Pittsburgh Takes Big Step Towards Ban On Declawing Cats

Declawing cats is a cruel and barbaric practice yet remains legal across the United States. Now Pittsburgh’s city council has moved to finally halt this harmful procedure.

According to KDKA TV, the Pittsburgh City Council unanimously passed legislation that could stop the practice by charging veterinarians found declawing cats with a $500 fine. Now the legislation is headed to the mayor’s desk.

Photo: Pixabay

“How we treat animals speaks to our deepest values,” said Pittsburgh City Councilman Bobby Wilson, who introduced the legislation. “Declawing a cat does not just mean removing its nails,” Wilson said in a statement. “If this happened to a human, it would be like cutting off each finger and toe at the last knuckle.”

In addition to subjecting cats to extreme physical pain, declawing also subjects its victims to long-term behavioral issues.

Photo: Pixabay

Because they can’t use their claws–a cat’s primary defense mechanism–declawed cats bite when they’re feeling threatened, display long-term trust issues, and often have trouble using the litterbox, according to The Trib.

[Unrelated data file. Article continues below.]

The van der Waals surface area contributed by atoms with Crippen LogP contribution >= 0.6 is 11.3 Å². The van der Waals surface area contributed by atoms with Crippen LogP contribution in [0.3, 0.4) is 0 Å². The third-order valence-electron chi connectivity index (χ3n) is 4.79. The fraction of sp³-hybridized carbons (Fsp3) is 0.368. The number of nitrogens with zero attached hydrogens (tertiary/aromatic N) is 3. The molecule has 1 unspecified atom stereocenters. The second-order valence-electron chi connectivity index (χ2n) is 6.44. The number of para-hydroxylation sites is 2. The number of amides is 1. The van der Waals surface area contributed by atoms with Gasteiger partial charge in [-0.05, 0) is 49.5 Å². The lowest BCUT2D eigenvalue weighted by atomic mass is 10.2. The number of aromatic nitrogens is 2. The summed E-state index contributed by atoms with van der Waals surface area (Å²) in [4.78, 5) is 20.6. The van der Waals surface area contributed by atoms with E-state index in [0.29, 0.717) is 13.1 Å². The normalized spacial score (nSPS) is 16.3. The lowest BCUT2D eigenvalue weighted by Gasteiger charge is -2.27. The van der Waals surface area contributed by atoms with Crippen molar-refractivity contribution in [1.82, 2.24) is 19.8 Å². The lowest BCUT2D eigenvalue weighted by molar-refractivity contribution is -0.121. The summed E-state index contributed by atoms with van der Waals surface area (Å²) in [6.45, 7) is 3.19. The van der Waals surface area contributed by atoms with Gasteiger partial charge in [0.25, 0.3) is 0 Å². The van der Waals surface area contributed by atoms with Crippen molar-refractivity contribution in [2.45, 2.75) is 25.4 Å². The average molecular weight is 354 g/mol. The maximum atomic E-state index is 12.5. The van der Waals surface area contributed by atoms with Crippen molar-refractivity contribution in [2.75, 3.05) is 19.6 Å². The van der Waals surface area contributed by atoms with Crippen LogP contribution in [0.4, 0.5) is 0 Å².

“There’s no good reason for this practice,” said Jackson Galaxy, one of several cat behavioral experts who testified ahead of the vote. “It’s heartbreaking.”

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Adding insult to injury – literally in this case – is that declawed cats are often surrendered when their behavioral issues finally overwhelm their owners, who started this cruel cycle by declawing them in the first place.

One shelter director told council members that shelters are overwhelmed with unruly declawed cats who are surrendered by their owners. Now they’re nearly impossible to adopt.

Photo: Pixabay

If this legislation is signed into law, Pittsburgh would become the first Pennsylvania city to ban declawing cats, joining just a handful of other U.S. cities–including New York, Austin, and Los Angeles. In LA, banning declawing also led to a decrease in owner surrenders, according to Jennifer Conrad, a veterinarian who spoke at the hearing.

“I think veterinarians know better and want this to stop,” said Conrad, who also runs The Paw Project, a non-profit organization committed to ending this cruel practice.

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